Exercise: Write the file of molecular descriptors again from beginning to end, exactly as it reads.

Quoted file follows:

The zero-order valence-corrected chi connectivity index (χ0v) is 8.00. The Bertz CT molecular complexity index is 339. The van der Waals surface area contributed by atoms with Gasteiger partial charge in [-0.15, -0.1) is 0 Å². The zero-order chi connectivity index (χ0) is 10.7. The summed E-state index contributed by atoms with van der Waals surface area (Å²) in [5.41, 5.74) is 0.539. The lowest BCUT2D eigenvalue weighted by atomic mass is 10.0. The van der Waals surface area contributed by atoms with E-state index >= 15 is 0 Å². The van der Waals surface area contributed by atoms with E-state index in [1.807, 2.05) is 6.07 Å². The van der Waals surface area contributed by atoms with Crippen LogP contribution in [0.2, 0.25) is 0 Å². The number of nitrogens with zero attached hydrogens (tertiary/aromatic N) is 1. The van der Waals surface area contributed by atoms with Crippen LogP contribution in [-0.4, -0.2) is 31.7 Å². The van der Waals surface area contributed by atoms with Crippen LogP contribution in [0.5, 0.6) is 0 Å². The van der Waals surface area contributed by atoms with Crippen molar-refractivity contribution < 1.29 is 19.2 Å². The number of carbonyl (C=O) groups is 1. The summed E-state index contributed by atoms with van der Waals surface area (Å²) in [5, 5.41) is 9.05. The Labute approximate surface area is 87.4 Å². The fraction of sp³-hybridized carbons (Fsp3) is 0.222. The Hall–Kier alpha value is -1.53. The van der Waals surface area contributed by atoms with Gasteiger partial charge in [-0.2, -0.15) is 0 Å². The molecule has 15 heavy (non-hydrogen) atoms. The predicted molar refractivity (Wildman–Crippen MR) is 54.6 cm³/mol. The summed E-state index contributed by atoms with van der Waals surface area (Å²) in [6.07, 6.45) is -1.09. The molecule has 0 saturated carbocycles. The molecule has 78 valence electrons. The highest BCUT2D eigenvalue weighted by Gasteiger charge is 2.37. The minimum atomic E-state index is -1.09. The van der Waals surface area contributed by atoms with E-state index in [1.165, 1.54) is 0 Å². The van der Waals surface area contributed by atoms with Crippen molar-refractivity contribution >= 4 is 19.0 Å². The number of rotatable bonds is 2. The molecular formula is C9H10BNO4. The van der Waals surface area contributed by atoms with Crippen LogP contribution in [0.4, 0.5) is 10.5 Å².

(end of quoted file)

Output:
The zero-order valence-corrected chi connectivity index (χ0v) is 8.00. The Bertz CT molecular complexity index is 339. The van der Waals surface area contributed by atoms with Gasteiger partial charge in [-0.15, -0.1) is 0 Å². The zero-order chi connectivity index (χ0) is 10.7. The summed E-state index contributed by atoms with van der Waals surface area (Å²) in [5.41, 5.74) is 0.539. The lowest BCUT2D eigenvalue weighted by atomic mass is 10.0. The van der Waals surface area contributed by atoms with E-state index >= 15 is 0 Å². The van der Waals surface area contributed by atoms with E-state index in [1.807, 2.05) is 6.07 Å². The van der Waals surface area contributed by atoms with Crippen LogP contribution in [0.2, 0.25) is 0 Å². The number of nitrogens with zero attached hydrogens (tertiary/aromatic N) is 1. The van der Waals surface area contributed by atoms with Crippen LogP contribution in [-0.4, -0.2) is 31.7 Å². The van der Waals surface area contributed by atoms with Crippen LogP contribution in [0.5, 0.6) is 0 Å². The van der Waals surface area contributed by atoms with Crippen molar-refractivity contribution < 1.29 is 19.2 Å². The number of carbonyl (C=O) groups is 1. The summed E-state index contributed by atoms with van der Waals surface area (Å²) in [5, 5.41) is 9.05. The Labute approximate surface area is 87.4 Å². The fraction of sp³-hybridized carbons (Fsp3) is 0.222. The Hall–Kier alpha value is -1.53. The van der Waals surface area contributed by atoms with Gasteiger partial charge in [-0.2, -0.15) is 0 Å². The molecule has 15 heavy (non-hydrogen) atoms. The predicted molar refractivity (Wildman–Crippen MR) is 54.6 cm³/mol. The summed E-state index contributed by atoms with van der Waals surface area (Å²) in [6.07, 6.45) is -1.09. The molecule has 0 saturated carbocycles. The molecule has 78 valence electrons. The highest BCUT2D eigenvalue weighted by Gasteiger charge is 2.37. The minimum atomic E-state index is -1.09. The van der Waals surface area contributed by atoms with E-state index in [1.165, 1.54) is 0 Å². The van der Waals surface area contributed by atoms with Crippen molar-refractivity contribution >= 4 is 19.0 Å². The number of rotatable bonds is 2. The molecular formula is C9H10BNO4. The van der Waals surface area contributed by atoms with Crippen LogP contribution in [0.4, 0.5) is 10.5 Å².